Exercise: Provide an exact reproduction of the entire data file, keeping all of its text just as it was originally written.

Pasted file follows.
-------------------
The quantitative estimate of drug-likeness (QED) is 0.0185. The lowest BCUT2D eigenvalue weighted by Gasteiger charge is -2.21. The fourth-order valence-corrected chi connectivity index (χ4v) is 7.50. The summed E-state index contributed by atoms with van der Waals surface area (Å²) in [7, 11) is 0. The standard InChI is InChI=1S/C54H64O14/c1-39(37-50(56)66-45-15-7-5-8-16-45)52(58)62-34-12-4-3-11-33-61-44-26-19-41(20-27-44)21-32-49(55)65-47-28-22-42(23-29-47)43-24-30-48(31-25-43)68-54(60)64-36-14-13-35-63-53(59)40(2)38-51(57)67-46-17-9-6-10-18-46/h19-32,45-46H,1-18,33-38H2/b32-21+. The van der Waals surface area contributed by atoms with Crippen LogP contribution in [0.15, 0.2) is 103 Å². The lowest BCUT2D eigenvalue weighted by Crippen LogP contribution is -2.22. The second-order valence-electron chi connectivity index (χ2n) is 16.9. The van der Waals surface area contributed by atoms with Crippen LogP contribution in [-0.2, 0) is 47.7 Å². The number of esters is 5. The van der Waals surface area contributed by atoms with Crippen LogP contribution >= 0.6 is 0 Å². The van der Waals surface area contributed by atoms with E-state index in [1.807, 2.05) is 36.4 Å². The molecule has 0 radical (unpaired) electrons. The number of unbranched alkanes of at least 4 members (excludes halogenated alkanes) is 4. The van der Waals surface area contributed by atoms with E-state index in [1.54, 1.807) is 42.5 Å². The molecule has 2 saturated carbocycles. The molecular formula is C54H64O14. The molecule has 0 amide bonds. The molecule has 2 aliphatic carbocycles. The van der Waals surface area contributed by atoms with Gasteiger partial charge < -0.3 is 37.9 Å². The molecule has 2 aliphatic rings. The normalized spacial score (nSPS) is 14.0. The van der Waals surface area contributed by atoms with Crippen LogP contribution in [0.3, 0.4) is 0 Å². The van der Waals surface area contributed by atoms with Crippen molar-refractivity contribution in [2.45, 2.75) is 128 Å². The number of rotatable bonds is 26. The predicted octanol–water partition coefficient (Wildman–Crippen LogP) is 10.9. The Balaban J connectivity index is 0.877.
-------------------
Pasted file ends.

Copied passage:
The quantitative estimate of drug-likeness (QED) is 0.0185. The lowest BCUT2D eigenvalue weighted by Gasteiger charge is -2.21. The fourth-order valence-corrected chi connectivity index (χ4v) is 7.50. The summed E-state index contributed by atoms with van der Waals surface area (Å²) in [7, 11) is 0. The standard InChI is InChI=1S/C54H64O14/c1-39(37-50(56)66-45-15-7-5-8-16-45)52(58)62-34-12-4-3-11-33-61-44-26-19-41(20-27-44)21-32-49(55)65-47-28-22-42(23-29-47)43-24-30-48(31-25-43)68-54(60)64-36-14-13-35-63-53(59)40(2)38-51(57)67-46-17-9-6-10-18-46/h19-32,45-46H,1-18,33-38H2/b32-21+. The van der Waals surface area contributed by atoms with Crippen LogP contribution in [0.15, 0.2) is 103 Å². The lowest BCUT2D eigenvalue weighted by Crippen LogP contribution is -2.22. The second-order valence-electron chi connectivity index (χ2n) is 16.9. The van der Waals surface area contributed by atoms with Crippen LogP contribution in [-0.2, 0) is 47.7 Å². The number of esters is 5. The van der Waals surface area contributed by atoms with Crippen LogP contribution >= 0.6 is 0 Å². The van der Waals surface area contributed by atoms with E-state index in [1.807, 2.05) is 36.4 Å². The molecule has 0 radical (unpaired) electrons. The number of unbranched alkanes of at least 4 members (excludes halogenated alkanes) is 4. The van der Waals surface area contributed by atoms with E-state index in [1.54, 1.807) is 42.5 Å². The molecule has 2 saturated carbocycles. The molecular formula is C54H64O14. The molecule has 0 amide bonds. The molecule has 2 aliphatic carbocycles. The van der Waals surface area contributed by atoms with Gasteiger partial charge < -0.3 is 37.9 Å². The molecule has 2 aliphatic rings. The normalized spacial score (nSPS) is 14.0. The van der Waals surface area contributed by atoms with Crippen LogP contribution in [0.3, 0.4) is 0 Å². The van der Waals surface area contributed by atoms with Crippen molar-refractivity contribution in [2.45, 2.75) is 128 Å². The number of rotatable bonds is 26. The predicted octanol–water partition coefficient (Wildman–Crippen LogP) is 10.9. The Balaban J connectivity index is 0.877.